Four observations from the League of Ireland: Gameweek 18

Danny Mandroiu commits to the Bohemians’ cause, Dundalk have a knack for winning penalties, Cork City are on an upward trajectory, while irregular betting patterns are taking the shine off a captivating First Division campaign. 

The SSE Airtricity Premier Division table seems to be taking shape quite nicely. We know for sure who are the two best and the two worst teams in the league, with Cork City and Bohemian’s respective stock rising and falling in equal measure in the last month.

The mid-table is somewhat more volatile at the moment, as several sides seem capable of finishing fourth. The smart money is on St. Patrick’s Athletic or Derry City, who faced each other this week. The Dublin outfit won 1-0, leaving them just a point behind the Candystripes.

While there are no medals for finishing fourth, despite what Arsene Wenger might tell you, there is the possibility of qualifying for the Uefa Europa League should one of the top three win the FAI Cup. The prize money on offer for doing so is worth fighting to the death over.

Mercurial Mandroiu’s contract extension a huge boost to Bohs 

Bohemian’s form has taken a bit of a nosedive of late, winning just one of their last five league games, but there was some positive news to start the week at least. Danny Mandroiu has signed a contract extension until the end of next season.

The midfielder is undoubtedly one of the most talented prospects in the league, and at 20 years of age, he has the potential to become a big star.

Manager Keith Long admitted however, that the former Brighton player can be “frustrating”, in that he has bags of talent and quality, but perhaps is not as impactful as he could be. This was particularly the case in the team’s 2-0 loss to Dundalk at home in the second week of May.

The Dubliner’s new deal ensures that even if the club do not hold him beyond this season, they should in the very least receive something in return for the player. Bohs have seen an exodus of quality footballers leave in recent years with next to no financial gain due to the short-term nature of their contracts.

Match fixing continues to be a blight on Irish football

On Monday morning The Times Ireland reported that the FAI were investigating “bizarre betting patterns” from Limerick’s 3-2 win over Cobh Ramblers last weekend.

Sadly it’s not even the first time a game in Irish football has been investigated for match-fixing this season, and a number of games in the second tier have reportedly involved suspicious betting. This is off the back of a betting scandal involving Athlone Town just two years ago.

The lower levels of professional football leagues are particularly susceptible to such occurrences; poorly paid players with little to play for can be easily convinced to throw a game for a few extra quid.

We’ve praised the First Division over the past month for its competitive zeal, but it’s beginning to gain a reputation for something altogether insidious.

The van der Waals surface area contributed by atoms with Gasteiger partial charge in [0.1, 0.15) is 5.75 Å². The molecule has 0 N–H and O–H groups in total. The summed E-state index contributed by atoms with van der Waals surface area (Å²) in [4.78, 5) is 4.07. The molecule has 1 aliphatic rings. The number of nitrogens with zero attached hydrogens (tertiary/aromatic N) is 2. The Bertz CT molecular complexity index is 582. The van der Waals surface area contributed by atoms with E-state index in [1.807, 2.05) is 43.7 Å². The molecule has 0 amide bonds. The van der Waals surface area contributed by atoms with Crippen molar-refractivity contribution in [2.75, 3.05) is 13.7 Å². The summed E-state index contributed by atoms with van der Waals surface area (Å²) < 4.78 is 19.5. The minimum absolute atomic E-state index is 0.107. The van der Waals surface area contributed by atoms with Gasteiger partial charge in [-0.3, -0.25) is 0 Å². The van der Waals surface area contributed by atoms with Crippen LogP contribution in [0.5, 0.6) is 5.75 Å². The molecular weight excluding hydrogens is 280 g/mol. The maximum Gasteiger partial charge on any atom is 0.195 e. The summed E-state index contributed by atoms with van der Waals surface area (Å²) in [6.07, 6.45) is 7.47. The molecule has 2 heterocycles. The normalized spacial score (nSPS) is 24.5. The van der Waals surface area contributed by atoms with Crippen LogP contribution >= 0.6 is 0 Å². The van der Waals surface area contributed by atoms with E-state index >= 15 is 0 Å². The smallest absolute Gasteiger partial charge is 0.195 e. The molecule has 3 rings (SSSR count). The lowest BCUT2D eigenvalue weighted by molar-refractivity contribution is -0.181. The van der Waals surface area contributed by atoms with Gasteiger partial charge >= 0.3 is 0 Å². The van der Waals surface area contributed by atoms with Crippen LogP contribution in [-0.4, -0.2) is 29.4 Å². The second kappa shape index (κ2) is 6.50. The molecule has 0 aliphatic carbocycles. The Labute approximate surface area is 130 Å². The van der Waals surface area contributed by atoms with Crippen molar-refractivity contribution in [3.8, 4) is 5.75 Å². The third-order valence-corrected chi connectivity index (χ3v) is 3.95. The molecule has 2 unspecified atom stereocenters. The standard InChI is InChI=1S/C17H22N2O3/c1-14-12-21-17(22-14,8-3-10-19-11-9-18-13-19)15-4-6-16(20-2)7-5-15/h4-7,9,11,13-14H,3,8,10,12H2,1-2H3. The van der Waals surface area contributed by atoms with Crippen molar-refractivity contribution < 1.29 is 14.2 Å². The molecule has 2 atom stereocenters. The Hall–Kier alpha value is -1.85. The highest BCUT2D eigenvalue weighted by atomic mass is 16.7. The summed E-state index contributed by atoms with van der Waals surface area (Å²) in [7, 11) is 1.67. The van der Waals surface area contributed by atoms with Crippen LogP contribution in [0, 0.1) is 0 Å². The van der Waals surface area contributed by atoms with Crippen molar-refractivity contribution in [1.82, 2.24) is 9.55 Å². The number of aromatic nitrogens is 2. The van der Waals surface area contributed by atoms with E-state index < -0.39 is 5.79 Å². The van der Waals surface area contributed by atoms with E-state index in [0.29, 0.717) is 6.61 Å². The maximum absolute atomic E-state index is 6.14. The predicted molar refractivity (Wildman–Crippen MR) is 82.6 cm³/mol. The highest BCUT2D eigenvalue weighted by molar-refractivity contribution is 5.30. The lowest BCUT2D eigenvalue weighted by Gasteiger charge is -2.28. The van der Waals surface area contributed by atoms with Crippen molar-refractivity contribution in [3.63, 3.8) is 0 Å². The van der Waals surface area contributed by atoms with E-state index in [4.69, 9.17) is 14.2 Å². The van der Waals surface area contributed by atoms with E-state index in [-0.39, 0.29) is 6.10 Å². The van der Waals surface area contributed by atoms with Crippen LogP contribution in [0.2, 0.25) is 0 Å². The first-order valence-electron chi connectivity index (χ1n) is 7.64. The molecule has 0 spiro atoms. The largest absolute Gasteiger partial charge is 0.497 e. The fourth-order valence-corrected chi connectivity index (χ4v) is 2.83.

Dundalk kings of the penalty

Dundalk FC are leading the way in the Premier Division in a number of areas: they have lost fewer games than anyone, they have scored more goals than anyone, and have the best goal difference in the league.

The Lilywhites top another table though, and it is to do with penalties received. They have been given an astonishing 9 penalties in their 18 games so far. That’s one every other game this season. If that rate was to continue for the rest of the campaign, they would end up with 18 spot kicks in total.

The latest came on Monday night when Dundalk faced Bohemians in Oriel Park. The Dublin side were 1-0 up in the second-half, but lost 2-1 thanks to a goal from Danny Grant and an injury time penalty from Pat Hoban. The striker scored in similar circumstances when the two sides met in April, when his 94th minute spot kick was enough to win the game, while Chris Shields missed a penalty against the same opposition earlier this month. That means a third of all their penalties up to this point have come against Bohs.

There’s nothing untoward in Dundalk receiving such a high volume of penalties, as the vast majority were deserved while those that weren’t came as a result of poor officiating. Teams that dominate the ball and have more attacking opportunities are more likely to win fouls in the box, that’s the nature of the game.

Cork revival should see them looking towards European qualification

Just three weeks on from John Caulfield stepped down as Cork City manager, his former side have picked up three wins from their last four fixtures. That’s the same number of league victories they had secured in the previous two and a half months, moving them up two league places in the process. They also happen to currently have the best form of any team in the league bar the reigning champions.

Whatever interim manager John Cotter has done in that short space of time it has worked a charm. The Rebel Army’s performances haven’t improved markedly in the month of May but the results certainly have. Will that continue into June and beyond or is it just a dead cat bounce?

In any case, this is a talented squad that is, in theory, ‘too good to go down’ and they should start to look up the table rather than down. Only five points separate them and Derry City in fourth place, which has in recent years been enough to qualify for Europe. Would it be unreasonable to think they could do it?

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